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The London market fixings are internationally published benchmarks for precious metals prices. The trade associations who set the London fixings are regarded as fully transparent, worldwide authorities on precious metal valuations. Therefore, London fixings are used to deal in large amounts, or to achieve the accepted average price of precious metals. Essentially, the London fixings are designed to allow precious metals buyers and sellers to trade at a fair market price.
Prices are fixed for each precious metal at different times of the day:
However, buying and selling doesn’t stop after 10 am – it keeps going on around the world. The price can fluctuate away from the London fix depending on local market factors, supply & demand, and other economic considerations. For example, the price of gold in New Delhi, India may be different from the price in New York, USA, but both are based on the initial price fixing from London. This type of price – what you could sell your gold for “right here and now” or “on the spot” – is known as the spot price. Use our chart showing spot prices for New York to estimate the local value of your precious metals.
Records trace bullion transactions in London back to the 17th century. It was, however, the introduction of the London Silver Fixing in 1897 and the London Gold Fixings in 1919 that marked the beginnings of the market’s structure. The London Bullion Market Association (LBMA) is the trade association that represents the wholesale gold and silver bullion market in London. The London Platinum and Palladium Market (LPPM) was later established in 1987.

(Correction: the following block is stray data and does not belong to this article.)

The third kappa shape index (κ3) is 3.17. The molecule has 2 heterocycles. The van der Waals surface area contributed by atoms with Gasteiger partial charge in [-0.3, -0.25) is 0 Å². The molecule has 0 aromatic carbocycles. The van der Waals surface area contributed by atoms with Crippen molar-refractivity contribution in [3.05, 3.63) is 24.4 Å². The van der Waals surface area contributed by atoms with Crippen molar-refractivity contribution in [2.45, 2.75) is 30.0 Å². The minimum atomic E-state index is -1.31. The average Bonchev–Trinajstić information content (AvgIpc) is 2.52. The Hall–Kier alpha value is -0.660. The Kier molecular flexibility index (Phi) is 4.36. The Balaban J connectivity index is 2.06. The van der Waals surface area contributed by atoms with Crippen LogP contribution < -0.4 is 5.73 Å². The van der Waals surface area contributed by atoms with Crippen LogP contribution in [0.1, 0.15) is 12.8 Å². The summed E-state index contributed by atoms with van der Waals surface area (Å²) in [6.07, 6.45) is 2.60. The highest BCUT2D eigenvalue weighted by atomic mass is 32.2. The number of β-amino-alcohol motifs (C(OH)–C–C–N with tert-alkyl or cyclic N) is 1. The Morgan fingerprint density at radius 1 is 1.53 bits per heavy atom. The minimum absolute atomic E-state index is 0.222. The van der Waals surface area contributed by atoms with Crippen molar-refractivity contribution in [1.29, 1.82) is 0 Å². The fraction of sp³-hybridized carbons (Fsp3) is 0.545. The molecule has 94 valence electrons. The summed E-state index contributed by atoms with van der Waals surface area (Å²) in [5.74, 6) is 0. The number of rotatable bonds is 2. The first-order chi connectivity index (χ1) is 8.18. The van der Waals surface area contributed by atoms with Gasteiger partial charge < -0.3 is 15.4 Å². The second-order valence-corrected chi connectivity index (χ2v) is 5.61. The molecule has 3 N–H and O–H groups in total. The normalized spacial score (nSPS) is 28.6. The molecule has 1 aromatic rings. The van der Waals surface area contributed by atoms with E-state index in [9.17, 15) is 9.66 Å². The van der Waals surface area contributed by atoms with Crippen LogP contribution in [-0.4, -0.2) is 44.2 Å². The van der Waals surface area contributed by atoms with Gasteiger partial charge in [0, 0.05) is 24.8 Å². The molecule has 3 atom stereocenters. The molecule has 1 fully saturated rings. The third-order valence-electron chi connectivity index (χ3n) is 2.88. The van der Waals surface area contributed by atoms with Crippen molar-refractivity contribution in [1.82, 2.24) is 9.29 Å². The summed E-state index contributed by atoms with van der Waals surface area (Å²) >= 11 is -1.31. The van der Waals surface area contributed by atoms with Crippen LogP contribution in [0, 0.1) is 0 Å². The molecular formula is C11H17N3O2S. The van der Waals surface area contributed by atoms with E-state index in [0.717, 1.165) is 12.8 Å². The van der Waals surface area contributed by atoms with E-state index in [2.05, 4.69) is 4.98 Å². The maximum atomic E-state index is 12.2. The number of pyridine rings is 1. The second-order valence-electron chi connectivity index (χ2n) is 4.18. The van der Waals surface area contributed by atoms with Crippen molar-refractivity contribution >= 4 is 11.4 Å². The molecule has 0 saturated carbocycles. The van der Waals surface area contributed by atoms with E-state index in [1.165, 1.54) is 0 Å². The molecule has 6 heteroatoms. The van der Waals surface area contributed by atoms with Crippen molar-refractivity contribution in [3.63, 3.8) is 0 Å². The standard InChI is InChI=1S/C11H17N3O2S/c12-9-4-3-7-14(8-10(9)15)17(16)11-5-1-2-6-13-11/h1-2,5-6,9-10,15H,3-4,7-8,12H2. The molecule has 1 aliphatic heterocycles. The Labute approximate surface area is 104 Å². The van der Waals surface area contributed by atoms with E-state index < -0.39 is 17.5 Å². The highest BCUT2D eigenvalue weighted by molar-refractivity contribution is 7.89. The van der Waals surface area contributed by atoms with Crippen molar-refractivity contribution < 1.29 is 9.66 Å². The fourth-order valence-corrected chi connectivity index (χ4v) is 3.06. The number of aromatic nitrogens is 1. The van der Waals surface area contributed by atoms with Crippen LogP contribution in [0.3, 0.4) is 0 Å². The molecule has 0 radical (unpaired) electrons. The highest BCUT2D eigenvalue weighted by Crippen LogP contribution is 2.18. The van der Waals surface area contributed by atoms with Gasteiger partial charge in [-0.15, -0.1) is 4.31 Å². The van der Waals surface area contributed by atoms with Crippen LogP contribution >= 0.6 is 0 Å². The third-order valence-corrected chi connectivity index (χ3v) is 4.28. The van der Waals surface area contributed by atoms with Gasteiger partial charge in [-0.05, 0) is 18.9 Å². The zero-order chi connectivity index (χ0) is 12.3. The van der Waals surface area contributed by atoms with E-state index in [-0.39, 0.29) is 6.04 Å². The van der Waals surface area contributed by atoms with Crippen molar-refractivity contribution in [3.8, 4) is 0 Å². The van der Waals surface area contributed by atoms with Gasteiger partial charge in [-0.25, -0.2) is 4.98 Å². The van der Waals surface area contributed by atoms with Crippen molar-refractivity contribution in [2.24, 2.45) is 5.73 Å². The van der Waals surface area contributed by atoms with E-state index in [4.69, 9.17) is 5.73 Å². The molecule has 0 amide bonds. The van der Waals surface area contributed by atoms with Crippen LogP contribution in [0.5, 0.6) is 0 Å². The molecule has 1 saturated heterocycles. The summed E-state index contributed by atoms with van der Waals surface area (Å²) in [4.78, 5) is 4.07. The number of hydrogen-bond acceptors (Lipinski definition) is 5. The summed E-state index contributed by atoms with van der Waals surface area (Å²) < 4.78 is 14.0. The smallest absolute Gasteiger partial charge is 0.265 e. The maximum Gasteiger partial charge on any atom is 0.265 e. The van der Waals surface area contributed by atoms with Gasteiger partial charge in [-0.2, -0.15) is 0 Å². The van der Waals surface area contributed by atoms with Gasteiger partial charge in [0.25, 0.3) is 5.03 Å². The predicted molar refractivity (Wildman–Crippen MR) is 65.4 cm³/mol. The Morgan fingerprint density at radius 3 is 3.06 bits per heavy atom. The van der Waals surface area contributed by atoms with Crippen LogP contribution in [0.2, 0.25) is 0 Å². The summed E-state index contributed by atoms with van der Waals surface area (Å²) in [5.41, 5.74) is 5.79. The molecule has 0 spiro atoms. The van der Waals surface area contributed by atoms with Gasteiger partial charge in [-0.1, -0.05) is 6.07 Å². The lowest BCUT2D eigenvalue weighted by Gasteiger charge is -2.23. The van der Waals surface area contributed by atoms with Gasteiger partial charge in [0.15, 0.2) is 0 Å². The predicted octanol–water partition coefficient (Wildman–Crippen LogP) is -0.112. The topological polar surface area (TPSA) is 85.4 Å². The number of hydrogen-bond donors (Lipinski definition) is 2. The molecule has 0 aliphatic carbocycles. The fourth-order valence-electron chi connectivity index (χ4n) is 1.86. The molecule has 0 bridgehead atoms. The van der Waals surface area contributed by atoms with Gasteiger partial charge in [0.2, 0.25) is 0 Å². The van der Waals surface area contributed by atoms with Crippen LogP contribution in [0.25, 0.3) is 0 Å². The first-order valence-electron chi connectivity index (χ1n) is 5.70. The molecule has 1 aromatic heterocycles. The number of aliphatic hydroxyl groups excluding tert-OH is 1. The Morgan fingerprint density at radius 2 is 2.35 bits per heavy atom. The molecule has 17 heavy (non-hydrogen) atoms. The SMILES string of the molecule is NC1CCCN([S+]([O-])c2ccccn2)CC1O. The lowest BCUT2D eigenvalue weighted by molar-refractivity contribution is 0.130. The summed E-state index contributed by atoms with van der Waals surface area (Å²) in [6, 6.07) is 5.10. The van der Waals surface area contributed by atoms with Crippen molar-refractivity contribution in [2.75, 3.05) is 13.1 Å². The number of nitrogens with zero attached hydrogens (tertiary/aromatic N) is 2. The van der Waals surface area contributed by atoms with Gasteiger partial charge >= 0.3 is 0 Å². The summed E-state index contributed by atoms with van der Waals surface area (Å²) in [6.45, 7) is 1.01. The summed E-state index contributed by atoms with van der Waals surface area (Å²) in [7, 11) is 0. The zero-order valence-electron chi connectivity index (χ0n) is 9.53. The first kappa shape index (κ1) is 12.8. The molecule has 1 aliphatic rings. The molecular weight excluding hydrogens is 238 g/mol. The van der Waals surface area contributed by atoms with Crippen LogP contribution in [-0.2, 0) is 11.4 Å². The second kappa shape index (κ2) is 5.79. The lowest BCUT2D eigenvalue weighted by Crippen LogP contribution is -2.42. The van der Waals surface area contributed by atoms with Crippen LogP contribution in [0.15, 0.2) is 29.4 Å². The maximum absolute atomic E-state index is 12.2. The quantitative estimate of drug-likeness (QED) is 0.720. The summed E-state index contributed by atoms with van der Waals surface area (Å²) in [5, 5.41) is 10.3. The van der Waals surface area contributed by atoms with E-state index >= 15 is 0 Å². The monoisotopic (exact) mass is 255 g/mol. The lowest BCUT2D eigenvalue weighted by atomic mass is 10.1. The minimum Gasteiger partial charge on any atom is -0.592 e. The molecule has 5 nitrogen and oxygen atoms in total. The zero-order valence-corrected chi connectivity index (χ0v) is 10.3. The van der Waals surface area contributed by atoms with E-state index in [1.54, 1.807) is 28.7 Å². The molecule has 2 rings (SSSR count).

There are 15 association members who are responsible for the gold market fixing:
Members participate in a conference call twice daily to contribute average sales prices. They come to an agreement on the price, which is fixed for transactions that happen throughout the business day.
There are 12 members of the LBMA that conduct the silver market fixing once daily:
The gold and silver fixes are administrated by ICE Benchmark Administration (IBA) using an auction-based, auditable electronic system that matches buying and selling orders to reach a benchmark for the price of silver.
The LBMA also puts out a “Good Delivery List” that catalogs acceptable refiners of gold and silver bars in the London bullion market. The LBMA Good Delivery List is widely recognized as representing the indisputable standard for the quality of gold and silver bars. The main requirements for a refiner to be considered for a Good Delivery listing are as follows:
In addition to the above items, the refiner’s bars must have passed the stringent testing procedures laid down by the LBMA.
Manhattan Gold & Silver offers free precious metal apps for smart devices that let you check the London fixing for gold, silver, platinum, and palladium anytime you want – along with several other features.
Remember, the current price of precious metals changes every day. Contact us today to get a payout quote for your lot. We’re also happy to answer refining questions, discuss hedging options, and take customer service inquiries.